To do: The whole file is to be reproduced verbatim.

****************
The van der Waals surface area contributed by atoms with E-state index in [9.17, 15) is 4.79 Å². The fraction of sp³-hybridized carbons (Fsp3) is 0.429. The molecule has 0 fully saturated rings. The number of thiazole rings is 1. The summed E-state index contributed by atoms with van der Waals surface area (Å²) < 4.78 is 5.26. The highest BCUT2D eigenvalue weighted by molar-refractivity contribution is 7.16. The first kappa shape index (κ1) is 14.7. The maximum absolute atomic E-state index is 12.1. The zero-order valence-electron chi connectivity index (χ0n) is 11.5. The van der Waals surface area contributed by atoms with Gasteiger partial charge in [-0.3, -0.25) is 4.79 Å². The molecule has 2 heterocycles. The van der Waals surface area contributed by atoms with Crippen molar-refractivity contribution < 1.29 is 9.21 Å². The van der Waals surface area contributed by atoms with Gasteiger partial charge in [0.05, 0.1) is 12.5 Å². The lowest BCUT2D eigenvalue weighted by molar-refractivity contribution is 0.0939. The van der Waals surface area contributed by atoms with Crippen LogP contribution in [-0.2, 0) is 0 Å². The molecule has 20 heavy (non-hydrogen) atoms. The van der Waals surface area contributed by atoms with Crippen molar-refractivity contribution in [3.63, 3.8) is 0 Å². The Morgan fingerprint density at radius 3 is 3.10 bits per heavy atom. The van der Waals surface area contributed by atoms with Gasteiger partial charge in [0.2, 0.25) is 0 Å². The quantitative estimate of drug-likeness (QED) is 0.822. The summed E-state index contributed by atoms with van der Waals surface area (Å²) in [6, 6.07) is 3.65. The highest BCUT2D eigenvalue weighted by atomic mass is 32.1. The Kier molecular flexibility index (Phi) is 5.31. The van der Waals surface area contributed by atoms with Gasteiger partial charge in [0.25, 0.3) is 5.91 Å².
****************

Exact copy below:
The van der Waals surface area contributed by atoms with E-state index in [9.17, 15) is 4.79 Å². The fraction of sp³-hybridized carbons (Fsp3) is 0.429. The molecule has 0 fully saturated rings. The number of thiazole rings is 1. The summed E-state index contributed by atoms with van der Waals surface area (Å²) < 4.78 is 5.26. The highest BCUT2D eigenvalue weighted by molar-refractivity contribution is 7.16. The first kappa shape index (κ1) is 14.7. The maximum absolute atomic E-state index is 12.1. The zero-order valence-electron chi connectivity index (χ0n) is 11.5. The van der Waals surface area contributed by atoms with Gasteiger partial charge in [-0.3, -0.25) is 4.79 Å². The molecule has 2 heterocycles. The van der Waals surface area contributed by atoms with Crippen molar-refractivity contribution < 1.29 is 9.21 Å². The van der Waals surface area contributed by atoms with Gasteiger partial charge in [0.05, 0.1) is 12.5 Å². The lowest BCUT2D eigenvalue weighted by molar-refractivity contribution is 0.0939. The van der Waals surface area contributed by atoms with Crippen LogP contribution in [-0.2, 0) is 0 Å². The molecule has 20 heavy (non-hydrogen) atoms. The van der Waals surface area contributed by atoms with Crippen molar-refractivity contribution in [3.63, 3.8) is 0 Å². The Morgan fingerprint density at radius 3 is 3.10 bits per heavy atom. The van der Waals surface area contributed by atoms with Gasteiger partial charge in [0.2, 0.25) is 0 Å². The quantitative estimate of drug-likeness (QED) is 0.822. The summed E-state index contributed by atoms with van der Waals surface area (Å²) in [6, 6.07) is 3.65. The highest BCUT2D eigenvalue weighted by atomic mass is 32.1. The Kier molecular flexibility index (Phi) is 5.31. The van der Waals surface area contributed by atoms with Gasteiger partial charge in [0.25, 0.3) is 5.91 Å².